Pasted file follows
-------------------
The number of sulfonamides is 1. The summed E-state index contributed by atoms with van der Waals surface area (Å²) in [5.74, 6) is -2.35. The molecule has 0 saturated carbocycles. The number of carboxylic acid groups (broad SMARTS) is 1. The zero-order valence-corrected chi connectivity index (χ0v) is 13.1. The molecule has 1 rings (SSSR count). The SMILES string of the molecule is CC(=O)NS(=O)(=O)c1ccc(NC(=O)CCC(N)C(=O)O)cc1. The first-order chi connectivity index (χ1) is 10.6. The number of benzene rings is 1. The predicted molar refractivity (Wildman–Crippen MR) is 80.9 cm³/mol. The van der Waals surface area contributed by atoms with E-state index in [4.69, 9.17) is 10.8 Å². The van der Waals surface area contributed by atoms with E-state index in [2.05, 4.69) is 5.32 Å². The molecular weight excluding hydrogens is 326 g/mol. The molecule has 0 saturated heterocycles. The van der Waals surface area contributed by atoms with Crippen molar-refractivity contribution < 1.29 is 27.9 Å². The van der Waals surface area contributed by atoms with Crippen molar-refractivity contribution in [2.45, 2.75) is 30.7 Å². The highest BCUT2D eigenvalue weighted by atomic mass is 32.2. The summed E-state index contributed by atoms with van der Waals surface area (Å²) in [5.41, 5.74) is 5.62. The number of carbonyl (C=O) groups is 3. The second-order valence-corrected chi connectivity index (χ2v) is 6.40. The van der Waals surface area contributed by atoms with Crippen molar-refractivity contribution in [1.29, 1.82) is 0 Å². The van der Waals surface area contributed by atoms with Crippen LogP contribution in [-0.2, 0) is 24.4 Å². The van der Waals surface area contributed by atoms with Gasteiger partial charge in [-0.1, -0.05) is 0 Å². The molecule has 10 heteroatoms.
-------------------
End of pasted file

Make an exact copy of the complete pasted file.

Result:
The number of sulfonamides is 1. The summed E-state index contributed by atoms with van der Waals surface area (Å²) in [5.74, 6) is -2.35. The molecule has 0 saturated carbocycles. The number of carboxylic acid groups (broad SMARTS) is 1. The zero-order valence-corrected chi connectivity index (χ0v) is 13.1. The molecule has 1 rings (SSSR count). The SMILES string of the molecule is CC(=O)NS(=O)(=O)c1ccc(NC(=O)CCC(N)C(=O)O)cc1. The first-order chi connectivity index (χ1) is 10.6. The number of benzene rings is 1. The predicted molar refractivity (Wildman–Crippen MR) is 80.9 cm³/mol. The van der Waals surface area contributed by atoms with E-state index in [4.69, 9.17) is 10.8 Å². The van der Waals surface area contributed by atoms with E-state index in [2.05, 4.69) is 5.32 Å². The molecular weight excluding hydrogens is 326 g/mol. The molecule has 0 saturated heterocycles. The van der Waals surface area contributed by atoms with Crippen molar-refractivity contribution < 1.29 is 27.9 Å². The van der Waals surface area contributed by atoms with Crippen molar-refractivity contribution in [2.45, 2.75) is 30.7 Å². The highest BCUT2D eigenvalue weighted by atomic mass is 32.2. The summed E-state index contributed by atoms with van der Waals surface area (Å²) in [5.41, 5.74) is 5.62. The number of carbonyl (C=O) groups is 3. The second-order valence-corrected chi connectivity index (χ2v) is 6.40. The van der Waals surface area contributed by atoms with Crippen molar-refractivity contribution in [1.29, 1.82) is 0 Å². The van der Waals surface area contributed by atoms with Crippen LogP contribution in [-0.2, 0) is 24.4 Å². The van der Waals surface area contributed by atoms with Gasteiger partial charge in [-0.1, -0.05) is 0 Å². The molecule has 10 heteroatoms.